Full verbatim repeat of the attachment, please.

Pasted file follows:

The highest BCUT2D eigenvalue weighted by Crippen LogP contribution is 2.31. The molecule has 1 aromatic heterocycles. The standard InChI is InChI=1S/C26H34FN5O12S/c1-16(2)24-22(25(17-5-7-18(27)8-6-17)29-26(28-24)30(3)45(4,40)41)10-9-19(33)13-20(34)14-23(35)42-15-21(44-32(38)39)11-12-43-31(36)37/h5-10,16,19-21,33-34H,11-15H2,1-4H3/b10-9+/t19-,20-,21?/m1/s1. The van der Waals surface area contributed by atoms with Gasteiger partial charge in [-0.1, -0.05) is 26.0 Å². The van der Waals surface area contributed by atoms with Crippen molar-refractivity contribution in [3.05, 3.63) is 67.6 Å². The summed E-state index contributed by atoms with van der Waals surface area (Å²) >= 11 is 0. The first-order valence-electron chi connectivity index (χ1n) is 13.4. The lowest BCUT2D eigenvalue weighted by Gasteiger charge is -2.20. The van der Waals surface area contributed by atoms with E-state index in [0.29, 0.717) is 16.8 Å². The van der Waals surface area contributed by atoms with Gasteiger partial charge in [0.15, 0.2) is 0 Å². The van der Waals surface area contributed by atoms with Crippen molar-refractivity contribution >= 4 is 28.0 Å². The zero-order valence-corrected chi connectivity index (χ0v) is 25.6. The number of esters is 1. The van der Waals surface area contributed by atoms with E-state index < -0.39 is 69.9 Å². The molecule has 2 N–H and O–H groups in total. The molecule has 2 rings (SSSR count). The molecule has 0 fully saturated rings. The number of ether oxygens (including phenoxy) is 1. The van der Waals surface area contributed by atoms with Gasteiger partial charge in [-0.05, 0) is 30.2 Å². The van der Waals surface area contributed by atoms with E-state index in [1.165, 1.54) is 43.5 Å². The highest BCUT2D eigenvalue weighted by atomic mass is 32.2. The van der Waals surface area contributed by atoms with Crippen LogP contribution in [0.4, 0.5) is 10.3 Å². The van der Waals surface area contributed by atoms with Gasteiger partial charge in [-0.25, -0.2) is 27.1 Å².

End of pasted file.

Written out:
The highest BCUT2D eigenvalue weighted by Crippen LogP contribution is 2.31. The molecule has 1 aromatic heterocycles. The standard InChI is InChI=1S/C26H34FN5O12S/c1-16(2)24-22(25(17-5-7-18(27)8-6-17)29-26(28-24)30(3)45(4,40)41)10-9-19(33)13-20(34)14-23(35)42-15-21(44-32(38)39)11-12-43-31(36)37/h5-10,16,19-21,33-34H,11-15H2,1-4H3/b10-9+/t19-,20-,21?/m1/s1. The van der Waals surface area contributed by atoms with Gasteiger partial charge in [-0.1, -0.05) is 26.0 Å². The van der Waals surface area contributed by atoms with Crippen molar-refractivity contribution in [3.05, 3.63) is 67.6 Å². The summed E-state index contributed by atoms with van der Waals surface area (Å²) >= 11 is 0. The first-order valence-electron chi connectivity index (χ1n) is 13.4. The lowest BCUT2D eigenvalue weighted by Gasteiger charge is -2.20. The van der Waals surface area contributed by atoms with E-state index in [0.29, 0.717) is 16.8 Å². The van der Waals surface area contributed by atoms with Gasteiger partial charge in [0.15, 0.2) is 0 Å². The van der Waals surface area contributed by atoms with Crippen molar-refractivity contribution >= 4 is 28.0 Å². The zero-order valence-corrected chi connectivity index (χ0v) is 25.6. The number of esters is 1. The van der Waals surface area contributed by atoms with E-state index < -0.39 is 69.9 Å². The molecule has 2 N–H and O–H groups in total. The molecule has 2 rings (SSSR count). The molecule has 0 fully saturated rings. The number of ether oxygens (including phenoxy) is 1. The van der Waals surface area contributed by atoms with Gasteiger partial charge in [-0.05, 0) is 30.2 Å². The van der Waals surface area contributed by atoms with E-state index in [1.165, 1.54) is 43.5 Å². The highest BCUT2D eigenvalue weighted by atomic mass is 32.2. The van der Waals surface area contributed by atoms with Crippen LogP contribution in [0.4, 0.5) is 10.3 Å². The van der Waals surface area contributed by atoms with Gasteiger partial charge in [-0.25, -0.2) is 27.1 Å².